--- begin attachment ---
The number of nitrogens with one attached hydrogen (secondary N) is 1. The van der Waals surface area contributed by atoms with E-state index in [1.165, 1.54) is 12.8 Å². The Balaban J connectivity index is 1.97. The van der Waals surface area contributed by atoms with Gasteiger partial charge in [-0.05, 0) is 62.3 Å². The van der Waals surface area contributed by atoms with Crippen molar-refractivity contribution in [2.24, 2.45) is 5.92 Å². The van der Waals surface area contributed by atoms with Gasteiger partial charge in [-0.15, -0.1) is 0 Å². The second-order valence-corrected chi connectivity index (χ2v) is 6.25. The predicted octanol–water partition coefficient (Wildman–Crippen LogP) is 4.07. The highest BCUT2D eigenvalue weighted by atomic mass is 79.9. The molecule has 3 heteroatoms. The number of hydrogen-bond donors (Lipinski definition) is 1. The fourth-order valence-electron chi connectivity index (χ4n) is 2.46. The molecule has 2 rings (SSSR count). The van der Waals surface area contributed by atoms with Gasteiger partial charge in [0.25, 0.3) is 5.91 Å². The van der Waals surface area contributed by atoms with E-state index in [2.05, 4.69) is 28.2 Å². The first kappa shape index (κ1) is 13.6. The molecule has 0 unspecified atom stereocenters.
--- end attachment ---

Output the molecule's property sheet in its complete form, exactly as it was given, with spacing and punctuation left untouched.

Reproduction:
The number of nitrogens with one attached hydrogen (secondary N) is 1. The van der Waals surface area contributed by atoms with E-state index in [1.165, 1.54) is 12.8 Å². The Balaban J connectivity index is 1.97. The van der Waals surface area contributed by atoms with Gasteiger partial charge in [-0.05, 0) is 62.3 Å². The van der Waals surface area contributed by atoms with Crippen molar-refractivity contribution in [2.24, 2.45) is 5.92 Å². The van der Waals surface area contributed by atoms with Gasteiger partial charge in [-0.15, -0.1) is 0 Å². The second-order valence-corrected chi connectivity index (χ2v) is 6.25. The predicted octanol–water partition coefficient (Wildman–Crippen LogP) is 4.07. The highest BCUT2D eigenvalue weighted by atomic mass is 79.9. The molecule has 3 heteroatoms. The number of hydrogen-bond donors (Lipinski definition) is 1. The fourth-order valence-electron chi connectivity index (χ4n) is 2.46. The molecule has 2 rings (SSSR count). The van der Waals surface area contributed by atoms with Gasteiger partial charge in [0.25, 0.3) is 5.91 Å². The van der Waals surface area contributed by atoms with E-state index in [2.05, 4.69) is 28.2 Å². The first kappa shape index (κ1) is 13.6. The molecule has 0 unspecified atom stereocenters.